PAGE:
The lawyers who practice family law assert that determining primary conservatorship in child custody cases can be a challenging issue for all parties involved.

In Texas, this decision is made by weighing two main considerations: the child’s preference and what is in the child’s best interest.

Most family law attorneys understand that the parties involved may not agree on these things.

Yet despite any disagreement on these values, child custody lawyers and the family court will do their best to consider both sides and take preference highly into account in creating a workable custody order that former spouses and their children can live with.

What Is the Best Interests Standard?

The Best Interests Standard of determining managing conservatorship in Texas operates under the premise that it is the court’s decision to do whatever is best for the well-being of the child.

Unfortunately, since that idea is a very fluid one that can change depending on the circumstance, there are no clear definitions of this standard for parents and family law attorneys to work with.

The best interest of the child is normally thought to mean situations that provide for their physical and emotional well-being according to a long list of qualifying factors.

Since every family is different, this must be considered on a case-by-case basis.

An experienced child custody lawyer can advise parents on what is considered to be the best interests of the child; however, the courts may still find a discrepancy with what is presented.

How Is The Child’s Preference Considered?

Although the definition of “best interest” is vague and subject to discussion depending on the individual circumstances, there are a few important points that must be recognized with regard to child preference.

According to Texas family code, preference is one factor that helps determine what is in the child’s best interest for children 10 years and over.

While this is all subject to court approval, the child’s wishes do get some consideration.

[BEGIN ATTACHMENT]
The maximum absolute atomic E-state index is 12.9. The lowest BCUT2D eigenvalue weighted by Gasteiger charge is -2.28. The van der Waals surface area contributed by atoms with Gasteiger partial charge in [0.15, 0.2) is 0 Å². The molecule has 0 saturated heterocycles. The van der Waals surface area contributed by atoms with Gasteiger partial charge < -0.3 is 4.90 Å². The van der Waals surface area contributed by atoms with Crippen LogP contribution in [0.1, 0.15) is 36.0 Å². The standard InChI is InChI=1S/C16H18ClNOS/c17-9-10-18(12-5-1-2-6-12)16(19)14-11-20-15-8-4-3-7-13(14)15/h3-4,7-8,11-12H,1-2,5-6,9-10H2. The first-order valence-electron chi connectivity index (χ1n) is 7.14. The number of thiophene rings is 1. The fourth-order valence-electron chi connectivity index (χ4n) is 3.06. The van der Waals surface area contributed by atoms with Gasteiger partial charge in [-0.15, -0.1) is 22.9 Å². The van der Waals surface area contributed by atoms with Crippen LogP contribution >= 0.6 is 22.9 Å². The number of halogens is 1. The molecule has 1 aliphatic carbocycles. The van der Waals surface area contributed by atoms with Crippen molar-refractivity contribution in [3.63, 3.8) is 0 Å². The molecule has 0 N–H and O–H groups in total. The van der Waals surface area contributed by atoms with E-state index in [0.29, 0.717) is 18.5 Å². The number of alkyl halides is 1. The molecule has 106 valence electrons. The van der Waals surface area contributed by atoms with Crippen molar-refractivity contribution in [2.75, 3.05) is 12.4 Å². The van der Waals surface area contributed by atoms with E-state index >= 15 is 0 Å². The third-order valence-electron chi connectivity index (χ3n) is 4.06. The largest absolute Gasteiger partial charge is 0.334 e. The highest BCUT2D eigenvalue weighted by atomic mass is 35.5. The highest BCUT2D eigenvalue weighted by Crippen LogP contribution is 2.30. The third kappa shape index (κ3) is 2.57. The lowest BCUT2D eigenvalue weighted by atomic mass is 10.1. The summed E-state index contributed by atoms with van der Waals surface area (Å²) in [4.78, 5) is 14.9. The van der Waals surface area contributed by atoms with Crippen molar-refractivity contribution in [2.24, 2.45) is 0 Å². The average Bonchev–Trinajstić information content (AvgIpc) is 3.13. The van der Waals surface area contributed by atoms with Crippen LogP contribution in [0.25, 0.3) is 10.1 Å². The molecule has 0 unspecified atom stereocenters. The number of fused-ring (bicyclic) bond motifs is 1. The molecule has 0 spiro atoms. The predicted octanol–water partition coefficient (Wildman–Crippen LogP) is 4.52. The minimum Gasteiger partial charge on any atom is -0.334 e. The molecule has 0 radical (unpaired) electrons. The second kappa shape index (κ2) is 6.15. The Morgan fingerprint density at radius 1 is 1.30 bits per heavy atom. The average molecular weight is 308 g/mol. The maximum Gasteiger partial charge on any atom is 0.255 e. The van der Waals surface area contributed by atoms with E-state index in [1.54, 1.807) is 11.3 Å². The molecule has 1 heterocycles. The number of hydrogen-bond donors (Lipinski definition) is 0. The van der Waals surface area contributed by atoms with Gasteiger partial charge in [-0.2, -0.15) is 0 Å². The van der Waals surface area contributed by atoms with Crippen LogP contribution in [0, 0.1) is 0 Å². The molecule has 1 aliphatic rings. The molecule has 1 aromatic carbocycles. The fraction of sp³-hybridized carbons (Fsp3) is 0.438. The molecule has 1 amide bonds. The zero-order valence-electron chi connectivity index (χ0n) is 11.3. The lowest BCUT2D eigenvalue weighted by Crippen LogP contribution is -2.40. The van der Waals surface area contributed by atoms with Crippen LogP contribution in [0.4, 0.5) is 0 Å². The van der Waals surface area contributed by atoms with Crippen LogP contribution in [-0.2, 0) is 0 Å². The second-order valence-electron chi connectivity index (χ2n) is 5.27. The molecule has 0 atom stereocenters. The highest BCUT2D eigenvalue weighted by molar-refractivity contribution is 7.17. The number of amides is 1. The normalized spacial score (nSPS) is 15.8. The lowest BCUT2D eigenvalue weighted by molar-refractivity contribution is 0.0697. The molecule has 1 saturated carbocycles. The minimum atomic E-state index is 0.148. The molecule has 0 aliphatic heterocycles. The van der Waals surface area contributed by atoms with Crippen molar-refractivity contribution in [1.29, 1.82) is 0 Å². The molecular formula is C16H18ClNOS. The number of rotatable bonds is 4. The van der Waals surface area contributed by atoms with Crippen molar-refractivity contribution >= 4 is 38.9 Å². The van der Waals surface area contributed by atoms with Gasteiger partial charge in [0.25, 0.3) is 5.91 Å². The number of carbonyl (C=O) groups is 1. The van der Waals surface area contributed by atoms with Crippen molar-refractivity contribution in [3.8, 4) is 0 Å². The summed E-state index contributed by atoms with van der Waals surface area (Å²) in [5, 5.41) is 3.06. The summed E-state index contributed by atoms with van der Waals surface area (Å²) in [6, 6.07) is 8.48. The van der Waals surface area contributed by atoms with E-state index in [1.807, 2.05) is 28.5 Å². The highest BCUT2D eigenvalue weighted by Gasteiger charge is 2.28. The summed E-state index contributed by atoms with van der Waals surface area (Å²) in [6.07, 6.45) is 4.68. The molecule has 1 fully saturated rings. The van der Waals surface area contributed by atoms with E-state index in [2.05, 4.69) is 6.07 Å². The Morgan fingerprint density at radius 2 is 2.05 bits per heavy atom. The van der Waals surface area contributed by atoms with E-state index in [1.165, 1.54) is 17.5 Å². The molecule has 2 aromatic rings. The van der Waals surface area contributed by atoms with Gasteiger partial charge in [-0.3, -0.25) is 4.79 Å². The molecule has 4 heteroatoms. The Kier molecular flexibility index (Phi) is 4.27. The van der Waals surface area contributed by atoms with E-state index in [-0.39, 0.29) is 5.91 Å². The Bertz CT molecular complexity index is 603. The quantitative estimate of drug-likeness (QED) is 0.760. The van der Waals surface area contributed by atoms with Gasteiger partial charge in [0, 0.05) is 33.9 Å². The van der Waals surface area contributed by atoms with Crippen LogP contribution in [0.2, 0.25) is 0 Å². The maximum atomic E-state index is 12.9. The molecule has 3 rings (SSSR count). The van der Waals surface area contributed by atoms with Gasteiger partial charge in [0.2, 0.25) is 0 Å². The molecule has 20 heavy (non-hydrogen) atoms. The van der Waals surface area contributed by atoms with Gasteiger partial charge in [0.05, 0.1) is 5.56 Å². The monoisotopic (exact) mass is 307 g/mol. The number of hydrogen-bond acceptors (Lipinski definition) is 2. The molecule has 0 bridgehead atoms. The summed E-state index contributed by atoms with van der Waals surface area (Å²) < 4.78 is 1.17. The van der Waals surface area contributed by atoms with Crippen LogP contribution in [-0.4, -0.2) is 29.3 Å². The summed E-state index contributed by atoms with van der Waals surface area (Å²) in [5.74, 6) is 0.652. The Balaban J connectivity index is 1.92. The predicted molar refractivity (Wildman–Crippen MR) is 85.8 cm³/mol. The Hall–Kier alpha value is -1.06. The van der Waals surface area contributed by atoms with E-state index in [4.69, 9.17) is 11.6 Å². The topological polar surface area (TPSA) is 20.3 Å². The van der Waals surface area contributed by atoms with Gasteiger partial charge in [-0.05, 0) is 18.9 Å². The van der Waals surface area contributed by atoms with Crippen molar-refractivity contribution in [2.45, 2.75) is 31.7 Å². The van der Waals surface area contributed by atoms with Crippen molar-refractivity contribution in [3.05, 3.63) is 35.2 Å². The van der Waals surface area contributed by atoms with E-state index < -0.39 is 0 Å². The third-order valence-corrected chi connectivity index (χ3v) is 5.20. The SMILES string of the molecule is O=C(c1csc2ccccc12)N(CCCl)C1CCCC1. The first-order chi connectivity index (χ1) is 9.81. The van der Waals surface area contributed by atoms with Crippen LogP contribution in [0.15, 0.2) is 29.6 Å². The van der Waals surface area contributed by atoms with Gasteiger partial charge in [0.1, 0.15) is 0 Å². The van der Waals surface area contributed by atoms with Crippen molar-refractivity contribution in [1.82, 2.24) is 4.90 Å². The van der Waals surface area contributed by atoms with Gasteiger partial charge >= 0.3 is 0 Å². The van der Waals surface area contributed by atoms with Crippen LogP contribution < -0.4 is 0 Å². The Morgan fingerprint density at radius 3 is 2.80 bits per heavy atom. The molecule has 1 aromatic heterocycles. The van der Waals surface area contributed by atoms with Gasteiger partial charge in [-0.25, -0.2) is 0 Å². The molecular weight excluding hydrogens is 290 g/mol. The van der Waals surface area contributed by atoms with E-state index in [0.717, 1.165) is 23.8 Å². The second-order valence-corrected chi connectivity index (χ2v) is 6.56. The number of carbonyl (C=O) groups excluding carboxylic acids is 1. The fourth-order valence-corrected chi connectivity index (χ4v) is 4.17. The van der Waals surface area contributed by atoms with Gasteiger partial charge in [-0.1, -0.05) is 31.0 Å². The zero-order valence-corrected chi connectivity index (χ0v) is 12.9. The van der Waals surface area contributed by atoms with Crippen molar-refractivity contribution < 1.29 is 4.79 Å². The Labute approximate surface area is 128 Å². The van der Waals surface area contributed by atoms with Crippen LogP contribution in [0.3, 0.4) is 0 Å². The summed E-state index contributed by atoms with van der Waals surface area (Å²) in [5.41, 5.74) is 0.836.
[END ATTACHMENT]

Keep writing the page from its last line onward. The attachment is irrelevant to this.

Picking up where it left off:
In addition, more recent additions to this code now permit a child 14 years and older to choose their managing conservator.

Preference is usually stated either in writing or during interviews conducted while a custody case is in progress for the court to gain an assessment of the situation.

Weighing the Different Choices

Family law attorneys point out that while the Best Interests Standard does exist in the Texas family law code, it is written in such a way that there are no hard rules regarding what is actually considered to be in a child’s best interest.

The child’s opinion may weigh in considerably once they reach the age of 10; however, parents must avoid pressuring their children or the court could discount this opinion altogether.

There have been court cases where the child’s written statement was discounted for various reasons including suspicion of pressuring, history of abuse within the family, and other reasons that suggest the court must determine what the best interests actually are.

Therefore, it is impossible for a child custody lawyer to suggest any particular outcome, even with statements of preference from children who meet the age requirements.

Courts Will Always Act In The Child's Best Interest

The important point for parents to know is that even though older children may state a preference in conservatorship for consideration, the family court must still act according to what is in the child’s best interest.

Texas family law attorneys can certainly help parents and their children plan the best custody proposal to present to the court with the understanding that the decision will vary depending on individual circumstances.

A Final Thought

Parents should work with an experienced child custody lawyer who understands how the court may determine best interest and what challenges their specific custody case may encounter.

Reynaldo Garza, III

Downtown Brownsville
Principal Office
680 East St. Charles St, Suite 600
Brownsville TX 78520
(956) 202-0067